Dhaka: A hearing was under way in Bangladesh on Sunday against nine cricketers and officials charged with match-fixing offences involving the Bangladesh Premier League (BPL), officials said.
The disciplinary hearing convened by the Bangladesh Cricket Board (BCB) involves seven people charged with match-fixing including former Bangladesh captain Mohammad Ashraful, who made a tearful confession on national television earlier this year.
Two players including English all-rounder Darren Stevens have also been charged with failing to report corrupt approaches made to them to fix matches in the 2013 edition of the BPL, a Twenty20 competition.
“The trial has started today,” BCB chief executive officer Nizamuddin Chowdhury said. None of the players was present for the closed-door hearing, which is being led by a former Supreme Court judge, and follows an investigation by the International Cricket Council’s anti-corruption officials.
Lawyers are representing the officials and players who all face suspension from the BPL and from international cricket if found guilty of fixing or failing to report an approach about fixing.
Of the nine people, who have not been publicly named by officials, seven have been charged with match-fixing offences, and two others with failing to comply with their obligation to report corrupt approaches that were made to them.
Ashraful was allegedly involved in fixing a match between the Dhaka Gladiators and the Chittagong Kings during this year’s competition.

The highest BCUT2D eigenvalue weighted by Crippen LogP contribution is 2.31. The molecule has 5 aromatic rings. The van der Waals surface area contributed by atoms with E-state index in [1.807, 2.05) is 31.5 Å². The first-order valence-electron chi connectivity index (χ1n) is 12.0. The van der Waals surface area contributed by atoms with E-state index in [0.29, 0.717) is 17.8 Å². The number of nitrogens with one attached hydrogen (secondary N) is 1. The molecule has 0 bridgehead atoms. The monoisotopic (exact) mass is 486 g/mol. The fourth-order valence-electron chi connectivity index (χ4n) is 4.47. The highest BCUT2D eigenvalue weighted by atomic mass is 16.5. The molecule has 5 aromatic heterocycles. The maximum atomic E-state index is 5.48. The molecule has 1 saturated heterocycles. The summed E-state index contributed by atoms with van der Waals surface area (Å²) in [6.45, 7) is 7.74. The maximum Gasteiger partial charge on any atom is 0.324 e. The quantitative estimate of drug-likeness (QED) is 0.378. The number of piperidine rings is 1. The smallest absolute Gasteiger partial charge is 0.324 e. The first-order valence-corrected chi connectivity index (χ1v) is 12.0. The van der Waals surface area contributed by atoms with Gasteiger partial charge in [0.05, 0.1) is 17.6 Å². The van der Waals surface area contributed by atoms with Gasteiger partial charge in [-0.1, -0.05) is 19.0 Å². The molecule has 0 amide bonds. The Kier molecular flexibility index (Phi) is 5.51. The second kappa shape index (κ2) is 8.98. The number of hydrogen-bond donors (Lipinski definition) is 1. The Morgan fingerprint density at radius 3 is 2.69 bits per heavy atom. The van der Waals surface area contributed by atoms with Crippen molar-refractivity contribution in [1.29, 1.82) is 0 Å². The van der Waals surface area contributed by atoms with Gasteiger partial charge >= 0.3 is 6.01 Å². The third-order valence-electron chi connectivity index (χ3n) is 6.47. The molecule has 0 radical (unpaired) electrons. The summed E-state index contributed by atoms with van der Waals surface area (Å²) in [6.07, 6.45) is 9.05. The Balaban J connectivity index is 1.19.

Local media have reported that the batsman was paid about one million taka (Dh47,005) to lose the match on February 2.
Ashraful, who became the country’s youngest Test centurion in 2001 at the age of 17, was also allegedly involved in fixing another match 10 days later against the Barisal Burners, which his team lost by seven wickets, local reports have said.
Two Bangladeshi cricketers, paceman Mahbubul Alam and Musharraf Hussain, confirmed that they were among those charged with match-fixing, but have maintained their innocence.
Stevens also confirmed he had been charged with failing to report an approach, and has denied any “corrupt activity”.
Selim Chowdhury, owner of the Dhaka Gladiators franchise, has confirmed that he and his son, co-owner Shihab Chowdhury, have also been charged along with the franchise’s Indian CEO Gaurav Rawat.
Selim Chowdhury said they would all plead not guilty at the hearing.